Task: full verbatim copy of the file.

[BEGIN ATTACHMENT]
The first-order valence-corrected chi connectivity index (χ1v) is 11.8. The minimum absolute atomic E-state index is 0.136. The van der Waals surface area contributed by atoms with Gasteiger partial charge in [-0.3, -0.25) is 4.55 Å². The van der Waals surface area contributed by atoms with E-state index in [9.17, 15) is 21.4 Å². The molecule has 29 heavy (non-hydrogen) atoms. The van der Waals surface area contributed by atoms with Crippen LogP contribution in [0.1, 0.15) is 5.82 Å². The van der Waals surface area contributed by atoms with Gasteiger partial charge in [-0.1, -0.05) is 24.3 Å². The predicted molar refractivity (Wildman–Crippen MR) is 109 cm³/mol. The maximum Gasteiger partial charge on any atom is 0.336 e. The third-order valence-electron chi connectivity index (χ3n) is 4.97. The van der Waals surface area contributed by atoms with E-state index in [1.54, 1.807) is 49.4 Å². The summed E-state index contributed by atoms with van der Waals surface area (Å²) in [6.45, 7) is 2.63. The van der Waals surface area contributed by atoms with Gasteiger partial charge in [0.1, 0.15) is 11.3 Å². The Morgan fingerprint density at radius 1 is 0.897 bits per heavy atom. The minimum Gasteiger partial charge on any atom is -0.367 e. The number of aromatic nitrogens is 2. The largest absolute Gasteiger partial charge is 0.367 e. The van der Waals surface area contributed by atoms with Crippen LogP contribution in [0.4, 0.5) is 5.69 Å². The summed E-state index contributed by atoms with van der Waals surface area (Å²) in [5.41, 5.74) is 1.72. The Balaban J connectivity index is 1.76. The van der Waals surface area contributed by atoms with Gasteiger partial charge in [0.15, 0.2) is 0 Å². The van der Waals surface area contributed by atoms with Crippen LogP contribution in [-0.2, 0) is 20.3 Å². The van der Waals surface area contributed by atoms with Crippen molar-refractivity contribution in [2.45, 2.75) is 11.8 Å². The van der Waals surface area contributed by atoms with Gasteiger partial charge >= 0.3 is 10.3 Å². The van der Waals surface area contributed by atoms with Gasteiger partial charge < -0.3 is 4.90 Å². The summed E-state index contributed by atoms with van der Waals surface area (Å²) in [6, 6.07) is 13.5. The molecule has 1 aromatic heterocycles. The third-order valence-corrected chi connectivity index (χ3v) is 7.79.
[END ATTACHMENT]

The first-order valence-corrected chi connectivity index (χ1v) is 11.8. The minimum absolute atomic E-state index is 0.136. The van der Waals surface area contributed by atoms with Gasteiger partial charge in [-0.3, -0.25) is 4.55 Å². The van der Waals surface area contributed by atoms with E-state index in [9.17, 15) is 21.4 Å². The molecule has 29 heavy (non-hydrogen) atoms. The van der Waals surface area contributed by atoms with Crippen LogP contribution in [0.1, 0.15) is 5.82 Å². The van der Waals surface area contributed by atoms with Gasteiger partial charge in [-0.1, -0.05) is 24.3 Å². The predicted molar refractivity (Wildman–Crippen MR) is 109 cm³/mol. The maximum Gasteiger partial charge on any atom is 0.336 e. The third-order valence-electron chi connectivity index (χ3n) is 4.97. The van der Waals surface area contributed by atoms with E-state index in [1.54, 1.807) is 49.4 Å². The summed E-state index contributed by atoms with van der Waals surface area (Å²) in [6.45, 7) is 2.63. The van der Waals surface area contributed by atoms with Gasteiger partial charge in [0.1, 0.15) is 11.3 Å². The Morgan fingerprint density at radius 1 is 0.897 bits per heavy atom. The minimum Gasteiger partial charge on any atom is -0.367 e. The number of aromatic nitrogens is 2. The largest absolute Gasteiger partial charge is 0.367 e. The van der Waals surface area contributed by atoms with Crippen LogP contribution in [0.4, 0.5) is 5.69 Å². The summed E-state index contributed by atoms with van der Waals surface area (Å²) in [5.41, 5.74) is 1.72. The Balaban J connectivity index is 1.76. The van der Waals surface area contributed by atoms with Gasteiger partial charge in [0.15, 0.2) is 0 Å². The van der Waals surface area contributed by atoms with Crippen LogP contribution in [-0.2, 0) is 20.3 Å². The van der Waals surface area contributed by atoms with Crippen molar-refractivity contribution in [2.45, 2.75) is 11.8 Å². The van der Waals surface area contributed by atoms with Gasteiger partial charge >= 0.3 is 10.3 Å². The van der Waals surface area contributed by atoms with Gasteiger partial charge < -0.3 is 4.90 Å². The summed E-state index contributed by atoms with van der Waals surface area (Å²) in [6, 6.07) is 13.5. The molecule has 1 aromatic heterocycles. The third-order valence-corrected chi connectivity index (χ3v) is 7.79.